Real life escape rooms. They are all over Europe. It’s like being inside a computer adventure game, but with a lot more adrenaline.
In Budapest, Paris, Vienna, there are hundreds of these rooms. If you were to open tripadvisor asking about what to do in a city, these rooms are at the very top of the list. In Paris, they are rated ahead of the Eiffel tower.
Backpackers, business people, romantic couples, or even families with kids — they all pay to be locked inside a room full of riddles, mysteries and padlocks. By gradually connecting the dots, your goal is to make progress and exit the room in 60 minutes. It is best when played in teams of 2–5 people.
Stockholm hasn’t had any of these rooms until now. The first Room Escape has been opened in the city centre, you can find more info on their website, here.
What do you do inside these rooms?
If you’ve ever played any kind of adventure game on a computer, like Monkey Island, or Myst, it is the same principle. The difference being — it is real life and you only have 60 minutes to solve the mystery. The last riddle is usually the one that opens the entrance door and weeee, you’re out. But do not think it’s easy.
The room is packed with hidden objects and artifacts. Every one of them is a lead that helps you find the next lead, and so on. By analyzing drawings, text riddles, or merging objects, you can find a code that opens a lock on a chest, or a key to a drawer.
You’re probably going to get stuck at some point, but don’t worry — there are cameras inside the room, and a game-master is carefully watching you and your friends. You can ask for hints by pressing the hint button, but only once in every ten minutes. The hint arrives in a form of pictures inside the mailbox by the door. By examining those hints, you realize what to do next.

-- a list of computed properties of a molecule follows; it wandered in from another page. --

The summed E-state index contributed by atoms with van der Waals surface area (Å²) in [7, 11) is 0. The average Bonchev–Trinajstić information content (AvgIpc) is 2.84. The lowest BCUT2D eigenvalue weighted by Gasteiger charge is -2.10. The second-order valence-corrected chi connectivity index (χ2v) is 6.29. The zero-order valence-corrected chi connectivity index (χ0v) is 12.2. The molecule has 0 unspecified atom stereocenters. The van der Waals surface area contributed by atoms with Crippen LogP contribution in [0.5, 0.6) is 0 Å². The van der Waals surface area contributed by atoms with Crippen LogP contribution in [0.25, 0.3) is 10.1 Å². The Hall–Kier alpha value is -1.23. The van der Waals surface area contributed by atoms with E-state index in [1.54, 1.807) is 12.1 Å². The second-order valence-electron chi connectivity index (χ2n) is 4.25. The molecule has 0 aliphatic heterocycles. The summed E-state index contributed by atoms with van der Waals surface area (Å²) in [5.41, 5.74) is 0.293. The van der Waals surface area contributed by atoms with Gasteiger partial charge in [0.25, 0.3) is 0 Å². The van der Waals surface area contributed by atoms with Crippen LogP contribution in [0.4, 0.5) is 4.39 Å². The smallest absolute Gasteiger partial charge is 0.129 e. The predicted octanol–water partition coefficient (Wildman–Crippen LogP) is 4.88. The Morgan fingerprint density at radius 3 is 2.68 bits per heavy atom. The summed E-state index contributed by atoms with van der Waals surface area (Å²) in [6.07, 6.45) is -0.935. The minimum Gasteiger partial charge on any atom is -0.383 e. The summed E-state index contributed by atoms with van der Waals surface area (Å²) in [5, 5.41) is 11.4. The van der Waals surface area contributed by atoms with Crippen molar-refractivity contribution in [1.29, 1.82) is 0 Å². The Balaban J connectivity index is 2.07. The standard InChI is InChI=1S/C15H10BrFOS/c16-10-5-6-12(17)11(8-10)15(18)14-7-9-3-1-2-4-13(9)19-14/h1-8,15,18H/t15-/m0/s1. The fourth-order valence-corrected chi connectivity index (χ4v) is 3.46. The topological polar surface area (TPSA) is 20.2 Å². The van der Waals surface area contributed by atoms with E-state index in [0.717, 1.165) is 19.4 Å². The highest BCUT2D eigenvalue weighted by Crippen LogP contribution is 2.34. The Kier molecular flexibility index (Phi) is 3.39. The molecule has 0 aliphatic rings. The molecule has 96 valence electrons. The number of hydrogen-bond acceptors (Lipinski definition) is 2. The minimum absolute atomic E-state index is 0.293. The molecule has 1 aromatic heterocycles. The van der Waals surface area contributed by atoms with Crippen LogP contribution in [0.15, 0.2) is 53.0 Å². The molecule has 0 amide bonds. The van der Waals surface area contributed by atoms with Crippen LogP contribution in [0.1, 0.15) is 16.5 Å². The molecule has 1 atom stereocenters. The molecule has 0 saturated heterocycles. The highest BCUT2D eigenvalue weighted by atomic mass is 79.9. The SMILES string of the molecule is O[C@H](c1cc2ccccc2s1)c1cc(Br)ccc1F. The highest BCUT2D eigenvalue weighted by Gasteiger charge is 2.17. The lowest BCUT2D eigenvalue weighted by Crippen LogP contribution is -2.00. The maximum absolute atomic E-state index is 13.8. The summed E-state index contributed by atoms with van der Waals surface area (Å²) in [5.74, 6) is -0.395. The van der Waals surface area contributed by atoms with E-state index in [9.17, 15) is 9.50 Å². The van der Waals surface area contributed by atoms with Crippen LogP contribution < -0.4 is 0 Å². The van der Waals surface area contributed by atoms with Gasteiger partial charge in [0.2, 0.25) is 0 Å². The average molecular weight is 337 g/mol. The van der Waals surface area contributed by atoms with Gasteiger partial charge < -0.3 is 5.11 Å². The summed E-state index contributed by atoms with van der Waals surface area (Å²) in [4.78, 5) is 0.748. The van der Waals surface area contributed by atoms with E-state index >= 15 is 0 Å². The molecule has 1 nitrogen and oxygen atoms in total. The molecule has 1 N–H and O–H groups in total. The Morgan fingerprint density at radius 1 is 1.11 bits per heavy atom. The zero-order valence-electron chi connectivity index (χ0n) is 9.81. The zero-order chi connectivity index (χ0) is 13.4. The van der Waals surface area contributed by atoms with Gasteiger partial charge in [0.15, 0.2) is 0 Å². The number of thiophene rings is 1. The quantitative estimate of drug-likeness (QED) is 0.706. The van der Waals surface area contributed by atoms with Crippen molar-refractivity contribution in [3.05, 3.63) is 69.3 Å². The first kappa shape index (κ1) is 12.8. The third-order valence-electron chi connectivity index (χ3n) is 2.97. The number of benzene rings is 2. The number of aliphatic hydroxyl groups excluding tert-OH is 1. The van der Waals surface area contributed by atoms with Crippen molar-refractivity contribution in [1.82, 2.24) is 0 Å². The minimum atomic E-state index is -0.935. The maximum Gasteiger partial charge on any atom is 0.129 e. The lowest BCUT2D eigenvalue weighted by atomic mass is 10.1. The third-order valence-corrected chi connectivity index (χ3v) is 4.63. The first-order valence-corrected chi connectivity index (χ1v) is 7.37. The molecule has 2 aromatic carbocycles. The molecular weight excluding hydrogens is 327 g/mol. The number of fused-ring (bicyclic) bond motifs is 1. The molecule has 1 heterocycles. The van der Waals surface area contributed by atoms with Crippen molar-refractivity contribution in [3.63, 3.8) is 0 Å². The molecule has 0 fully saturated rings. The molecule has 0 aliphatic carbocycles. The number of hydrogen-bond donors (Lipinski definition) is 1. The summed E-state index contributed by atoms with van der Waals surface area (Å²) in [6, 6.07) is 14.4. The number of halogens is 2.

“It’s the same kind of adrenaline as in extreme sports, but the feeling is different — you have to use your brain” — says Lena, a 33-year old teacher from Solna.
The first escape room in Stockholm is brought to Sweden by Nina Melkus and her husband Bob, who are part of the Roomescape network which already operates rooms in Vienna, Belgrade, Novi Sad, Zagreb and soon Los Angles (in November).
“This is completely different from everything you’ve ever done in your life. It’s great for team building, but more important — it’s a new chapter in the definition of fun,” — says Nina, entrepreneur and a mother of two.
In their Stockholm HQ, there are actually two rooms to choose from. You can save the world from a nuclear catastrophe or rob a bank.
The first room is a bunker from the Cold War era. A secret agent has started the nuclear weapons countdown and a small team of secret agents (you and your friends) have one hour to prevent the end of the world.
The team starts with a single clue: a coded message left in a typewriter by a secret agent.
With 60 minutes ticking down on the large electronic wall clock, you must unravel dozens of codes, clues and leads to discover the keys that can stop the blast.
This has become a popular team-building event for businesses — in contrast to the computer version of these games which was a purely solo affair. Players have to use logic, teamwork and only if they cooperate in every possible way will they beat the room.
“Here, you are nothing without a team,’’ Nina said.
Roomescape Stockholm is located in Olof Palmes gata 23 and it will welcome the first players on 10th of October. One game for five people costs 200 SEK per person. The games should be booked through the company’s website.